My experience with Kyte, the rental car startup that brings the car to you

Jul 30, 2021

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Editor’s note: This story has been updated with new information.


Earlier this month, my best friend and I struggled with finding an affordable rental car to drive from Boston to Maine for a somewhat last-minute birthday trip. Given the massive pandemic-induced shortage of rental cars across the country, we were pleasantly surprised to find one for less than $400 total for four days in late July.

With the average price of a rental car in Boston at $167 per day, $362.29 was a steal. The only other option comparable in price was the peer-to-peer sharing platform Turo, but the suburban pickup locations weren’t convenient for us. Because we flew into Boston Logan International Airport (BOS) from Reagan National Airport (DCA) and were spending the day working remotely in the city, we chose Kyte as it was the cheapest and only option that would allow us to pick up a car at a location of our choosing after work.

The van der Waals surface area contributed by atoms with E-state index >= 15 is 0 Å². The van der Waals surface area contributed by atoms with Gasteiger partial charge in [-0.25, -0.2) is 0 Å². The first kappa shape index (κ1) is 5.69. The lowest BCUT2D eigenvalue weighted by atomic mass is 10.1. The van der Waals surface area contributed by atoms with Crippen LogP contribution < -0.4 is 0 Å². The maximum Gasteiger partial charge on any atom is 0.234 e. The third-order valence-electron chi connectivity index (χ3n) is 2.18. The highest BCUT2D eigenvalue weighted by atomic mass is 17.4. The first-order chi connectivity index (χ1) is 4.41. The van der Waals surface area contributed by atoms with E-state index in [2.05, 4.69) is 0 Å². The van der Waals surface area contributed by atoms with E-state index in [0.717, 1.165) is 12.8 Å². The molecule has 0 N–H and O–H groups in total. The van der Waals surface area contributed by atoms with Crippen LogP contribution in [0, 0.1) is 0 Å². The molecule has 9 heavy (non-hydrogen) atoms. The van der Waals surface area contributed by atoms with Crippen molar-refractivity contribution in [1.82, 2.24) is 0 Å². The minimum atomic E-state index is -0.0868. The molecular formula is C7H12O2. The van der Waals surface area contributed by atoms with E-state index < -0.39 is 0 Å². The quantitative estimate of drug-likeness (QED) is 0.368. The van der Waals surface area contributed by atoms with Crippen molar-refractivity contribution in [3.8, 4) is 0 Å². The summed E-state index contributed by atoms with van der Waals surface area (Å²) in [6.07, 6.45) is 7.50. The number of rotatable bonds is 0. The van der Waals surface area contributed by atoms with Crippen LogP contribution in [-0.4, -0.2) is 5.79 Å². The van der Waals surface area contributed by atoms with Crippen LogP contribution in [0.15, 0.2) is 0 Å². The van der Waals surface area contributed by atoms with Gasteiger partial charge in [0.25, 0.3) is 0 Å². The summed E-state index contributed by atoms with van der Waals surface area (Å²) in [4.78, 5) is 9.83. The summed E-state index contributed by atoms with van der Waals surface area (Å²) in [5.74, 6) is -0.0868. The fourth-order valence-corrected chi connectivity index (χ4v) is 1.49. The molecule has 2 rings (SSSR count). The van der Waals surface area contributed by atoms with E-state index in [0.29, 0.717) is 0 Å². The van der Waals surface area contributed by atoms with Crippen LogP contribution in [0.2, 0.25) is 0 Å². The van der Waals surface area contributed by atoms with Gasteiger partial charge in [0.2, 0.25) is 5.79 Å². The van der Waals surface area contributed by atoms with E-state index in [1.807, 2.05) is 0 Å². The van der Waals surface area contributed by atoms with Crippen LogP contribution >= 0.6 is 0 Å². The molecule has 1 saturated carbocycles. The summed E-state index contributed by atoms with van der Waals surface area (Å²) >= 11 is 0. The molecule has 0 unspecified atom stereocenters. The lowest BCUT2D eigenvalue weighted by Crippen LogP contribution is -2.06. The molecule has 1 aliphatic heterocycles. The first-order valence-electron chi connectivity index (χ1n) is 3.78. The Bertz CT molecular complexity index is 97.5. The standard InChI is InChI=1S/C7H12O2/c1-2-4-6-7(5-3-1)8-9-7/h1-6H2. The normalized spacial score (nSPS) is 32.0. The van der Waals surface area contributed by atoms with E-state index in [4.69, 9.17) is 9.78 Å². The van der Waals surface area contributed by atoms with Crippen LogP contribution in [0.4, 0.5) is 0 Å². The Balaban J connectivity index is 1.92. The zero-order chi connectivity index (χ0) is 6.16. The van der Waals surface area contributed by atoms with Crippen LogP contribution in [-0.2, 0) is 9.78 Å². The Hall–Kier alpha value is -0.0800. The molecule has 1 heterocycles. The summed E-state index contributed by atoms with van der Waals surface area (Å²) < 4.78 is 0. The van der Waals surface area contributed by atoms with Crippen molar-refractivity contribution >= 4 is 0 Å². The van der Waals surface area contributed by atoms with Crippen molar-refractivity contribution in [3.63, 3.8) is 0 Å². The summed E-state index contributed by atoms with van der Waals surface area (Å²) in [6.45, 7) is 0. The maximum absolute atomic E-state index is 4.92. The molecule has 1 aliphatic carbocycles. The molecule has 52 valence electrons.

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Since soft-launching in 2020, San Francisco-based Kyte, which calls itself the “leading door-to-door, app-based car rental delivery company” has expanded to eight cities across the United States and raised $9 million in January for additional markets.

“What makes the magic possible all comes down to our fleet operations platform matching people with cars in the right place at the right time, ultimately orchestrating vehicle movements across dense urban areas,” Kyte’s co-founders said in a press release. “We partner with existing professionally managed fleets, allowing us to focus solely on perfecting the consumer experience and building technology – not on managing assets.”

Kyte “sources vehicles from various professional fleet suppliers, and the vehicles are stored and maintained by Kyte,” a Kyte spokesperson told me via email.

Related: Can’t find a rental car? Why you should try Turo instead

(Photo courtesy of Kyte)

In This Post

Booking